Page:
9. The effects of the lunar cycle, temperature, and rainfall on the trapping success of wild brown mouse lemurs (Microcebus rufus) in Ranomafana National Park, southeastern Madagascar
    10. Tiny samples from tiny lemurs: methodological considerations for endoparasite analyses in mouse lemurs
    11. A review of ectoparasites in the Cheirogaleidae
    Part III. Cheirogaleidae: Behavior and Ecology:
    12. Morphology, behaviour, ranging patterns and habitat use of the northern giant mouse lemur (Mirza zaza) in Sahamalaza, northwestern Madagascar
    13. Living in riverine and xeric forests: Microcebus griseorufus at Beza Mahafaly, SW Madagascar
    14. Determinants of intra- and interspecific isotopic variation in mouse lemurs from northwestern Madagascar
    15. Your food, my food: patterns of resource use in two sympatric mouse lemur species
    16. The physiology of phyletic dwarfism in Cheirogaleidae
    17. Possible causes and consequences of different hibernation patterns in Cheirogaleus species – Mitovy fatsy sahala
    18. Seed dispersal by mouse lemurs: Do Microcebus represent a unique frugivorous guild?
    Part IV. Cheirogaleidae: Sensory Ecology, Communication, and Cognition:
    18. Seed dispersal by mouse lemurs: do Microcebus represent a unique frugivorous guild?
    19. Predation in the dark: anti-predator strategies of Cheirogaleidae and other nocturnal primates
    20. The gray mouse lemur (Microcebus murinus): a novel cognitive primate brain aging model
    21. Acoustic divergence in communication of cheirogaleids with special emphasis to mouse lemurs
    22. Modeling the origins of primate sociality: social flexibility and kinship in mouse lemurs (Microcebus spp.)
    Part V. Cheirogaleidae: Conservation Biogeography:
    23. Ecological niche modeling of mouse lemurs (Microcebus spp.) and its implications for their species diversity and biogeography
    24. Edge effects on tree dendrometrics, abiotics, and mouse lemur densities in western dry forests in Madagascar
    25. Factors determining Microcebus abundance in a fragmented landscape in Ankarafantsika National Park, Madagascar
    26. Can behavioural ecology help to understand the divergent range sizes of mouse lemurs?
    27. Conservation biology of the Cheirogaleidae: future research directions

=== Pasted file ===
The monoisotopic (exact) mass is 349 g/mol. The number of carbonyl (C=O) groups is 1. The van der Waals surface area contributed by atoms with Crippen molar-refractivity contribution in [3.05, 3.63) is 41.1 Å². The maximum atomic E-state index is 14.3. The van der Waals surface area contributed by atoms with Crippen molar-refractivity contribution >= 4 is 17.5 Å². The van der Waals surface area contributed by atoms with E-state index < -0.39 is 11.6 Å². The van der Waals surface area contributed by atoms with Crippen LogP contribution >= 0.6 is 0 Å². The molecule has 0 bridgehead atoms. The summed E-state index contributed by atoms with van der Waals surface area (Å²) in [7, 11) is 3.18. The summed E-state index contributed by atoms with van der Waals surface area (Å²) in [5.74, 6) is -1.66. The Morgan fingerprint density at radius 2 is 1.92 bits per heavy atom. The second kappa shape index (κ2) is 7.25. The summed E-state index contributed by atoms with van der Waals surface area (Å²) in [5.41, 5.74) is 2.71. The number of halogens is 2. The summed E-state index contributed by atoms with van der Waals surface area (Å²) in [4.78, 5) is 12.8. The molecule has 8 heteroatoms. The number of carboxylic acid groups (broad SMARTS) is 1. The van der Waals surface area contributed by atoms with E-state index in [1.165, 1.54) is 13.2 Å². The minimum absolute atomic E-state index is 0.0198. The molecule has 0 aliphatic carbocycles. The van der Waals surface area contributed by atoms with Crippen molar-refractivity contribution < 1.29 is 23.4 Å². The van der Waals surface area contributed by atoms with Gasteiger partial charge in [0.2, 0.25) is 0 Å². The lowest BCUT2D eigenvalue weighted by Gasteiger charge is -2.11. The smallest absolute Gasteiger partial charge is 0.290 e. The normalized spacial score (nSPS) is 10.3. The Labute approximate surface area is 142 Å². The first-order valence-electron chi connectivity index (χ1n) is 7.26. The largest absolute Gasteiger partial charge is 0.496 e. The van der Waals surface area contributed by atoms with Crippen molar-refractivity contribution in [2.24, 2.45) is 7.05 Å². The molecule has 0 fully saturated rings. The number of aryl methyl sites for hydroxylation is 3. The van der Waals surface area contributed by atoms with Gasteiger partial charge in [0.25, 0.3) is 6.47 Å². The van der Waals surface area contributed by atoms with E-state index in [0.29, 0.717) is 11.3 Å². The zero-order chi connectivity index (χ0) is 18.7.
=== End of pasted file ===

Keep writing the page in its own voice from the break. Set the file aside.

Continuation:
Index.

  • Editors

    Shawn M. Lehman, University of Toronto
    Shawn M. Lehman is an Associate Professor in the Department of Anthropology at the University of Toronto. Specifically focusing on lemurs in Madagascar, his primary research objective is to integrate evolutionary ecology and conservation biogeography to model primate responses to anthropogenic disturbances.

    Ute Radespiel, University of Veterinary Medicine Hannover, Foundation
    Ute Radespiel is a Senior Lecturer at the Institute of Zoology, University of Veterinary Medicine Hannover, Germany. Her research centres upon determining the factors that drive and influence the evolution of social structures and lemur population dynamics at various spatial scales.

    Elke Zimmermann, University of Veterinary Medicine Hannover, Foundation
    Elke Zimmermann is Professor and Chair of the Institute of Zoology at the University of Veterinary Medicine Hannover, Germany. Her research focuses on behavioural ecology with the aim of discovering the processes behind lemur adaptation and evolution.

    Contributors

    Anne D. Yoder, David Weisrock, Rodin Rasoloarison, Peter M. Kappeler, Colin Groves, Edward Louis, Jr, Runhua Lei, Curswan Andrews, Hajarimanitra Rambeloarivony, Fabien Génin, Judith Masters, James Herrera, Tongasoa Lydia, Patricia C. Wright, Sabine Kästner, Julia Tünsmeyer, Alexandra Schütter, Jean-Michel Verdier, Nadine Mestre-Francés, Elke Zimmermann, Ute Radespiel, Anja Deppe, Andrea Baden, Sharon Kessler, Kathrin S. Schaber, Christina Strube, Sarah Zohdy, Lance A. Durden, Eva Johanna Rode-Margono, Christoph Schwitzer, K. Anne-Isola Nekaris, Emilienne Rasoazanabary, Laurie Godfrey, Laura Heck, Brooke E. Crowley, Sandra Thorén, Kate F. Carstens, Doreen Schwochow, Kathrin Dausmann, Marina Blanco, Kim Valenta, Shawn M. Lehman, Claudia Fichtel, Jean-Luc Picq, Leanne Nash, Jason M. Kamilar, Kathleen M. Muldoon, Travis Steffens